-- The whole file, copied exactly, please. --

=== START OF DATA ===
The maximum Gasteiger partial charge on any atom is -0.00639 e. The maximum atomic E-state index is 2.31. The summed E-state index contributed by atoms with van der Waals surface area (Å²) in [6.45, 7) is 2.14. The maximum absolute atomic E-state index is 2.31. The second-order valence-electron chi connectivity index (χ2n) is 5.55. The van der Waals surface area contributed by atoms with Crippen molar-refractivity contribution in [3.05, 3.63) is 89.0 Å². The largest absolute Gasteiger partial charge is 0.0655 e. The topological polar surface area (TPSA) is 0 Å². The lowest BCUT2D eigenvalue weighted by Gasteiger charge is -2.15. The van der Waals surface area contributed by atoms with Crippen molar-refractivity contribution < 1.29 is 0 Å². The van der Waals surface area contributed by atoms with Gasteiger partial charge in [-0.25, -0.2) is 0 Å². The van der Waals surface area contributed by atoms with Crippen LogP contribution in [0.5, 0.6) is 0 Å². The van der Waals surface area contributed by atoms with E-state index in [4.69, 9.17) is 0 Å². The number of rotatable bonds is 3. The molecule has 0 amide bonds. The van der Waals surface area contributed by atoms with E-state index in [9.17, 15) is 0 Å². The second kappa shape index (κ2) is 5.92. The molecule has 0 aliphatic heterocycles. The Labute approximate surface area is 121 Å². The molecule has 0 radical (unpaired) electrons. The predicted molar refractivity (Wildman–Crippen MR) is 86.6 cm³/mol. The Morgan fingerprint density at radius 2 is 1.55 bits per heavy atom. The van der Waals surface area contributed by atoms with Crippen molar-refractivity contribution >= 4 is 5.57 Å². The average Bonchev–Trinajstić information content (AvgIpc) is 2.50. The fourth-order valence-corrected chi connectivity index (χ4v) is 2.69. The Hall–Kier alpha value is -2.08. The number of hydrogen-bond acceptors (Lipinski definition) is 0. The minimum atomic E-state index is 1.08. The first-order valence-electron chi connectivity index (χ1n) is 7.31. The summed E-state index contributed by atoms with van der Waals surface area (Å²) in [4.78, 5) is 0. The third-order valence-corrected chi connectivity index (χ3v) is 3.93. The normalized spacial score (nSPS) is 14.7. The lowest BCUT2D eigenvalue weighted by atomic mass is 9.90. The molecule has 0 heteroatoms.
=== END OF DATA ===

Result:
The maximum Gasteiger partial charge on any atom is -0.00639 e. The maximum atomic E-state index is 2.31. The summed E-state index contributed by atoms with van der Waals surface area (Å²) in [6.45, 7) is 2.14. The maximum absolute atomic E-state index is 2.31. The second-order valence-electron chi connectivity index (χ2n) is 5.55. The van der Waals surface area contributed by atoms with Crippen molar-refractivity contribution in [3.05, 3.63) is 89.0 Å². The largest absolute Gasteiger partial charge is 0.0655 e. The topological polar surface area (TPSA) is 0 Å². The lowest BCUT2D eigenvalue weighted by Gasteiger charge is -2.15. The van der Waals surface area contributed by atoms with Crippen molar-refractivity contribution < 1.29 is 0 Å². The van der Waals surface area contributed by atoms with Gasteiger partial charge in [-0.25, -0.2) is 0 Å². The van der Waals surface area contributed by atoms with Crippen LogP contribution in [0.5, 0.6) is 0 Å². The van der Waals surface area contributed by atoms with E-state index in [4.69, 9.17) is 0 Å². The number of rotatable bonds is 3. The molecule has 0 amide bonds. The van der Waals surface area contributed by atoms with E-state index in [9.17, 15) is 0 Å². The second kappa shape index (κ2) is 5.92. The molecule has 0 aliphatic heterocycles. The Labute approximate surface area is 121 Å². The molecule has 0 radical (unpaired) electrons. The predicted molar refractivity (Wildman–Crippen MR) is 86.6 cm³/mol. The Morgan fingerprint density at radius 2 is 1.55 bits per heavy atom. The van der Waals surface area contributed by atoms with Crippen molar-refractivity contribution >= 4 is 5.57 Å². The average Bonchev–Trinajstić information content (AvgIpc) is 2.50. The fourth-order valence-corrected chi connectivity index (χ4v) is 2.69. The Hall–Kier alpha value is -2.08. The number of hydrogen-bond acceptors (Lipinski definition) is 0. The minimum atomic E-state index is 1.08. The first-order valence-electron chi connectivity index (χ1n) is 7.31. The summed E-state index contributed by atoms with van der Waals surface area (Å²) in [4.78, 5) is 0. The third-order valence-corrected chi connectivity index (χ3v) is 3.93. The normalized spacial score (nSPS) is 14.7. The lowest BCUT2D eigenvalue weighted by atomic mass is 9.90. The molecule has 0 heteroatoms.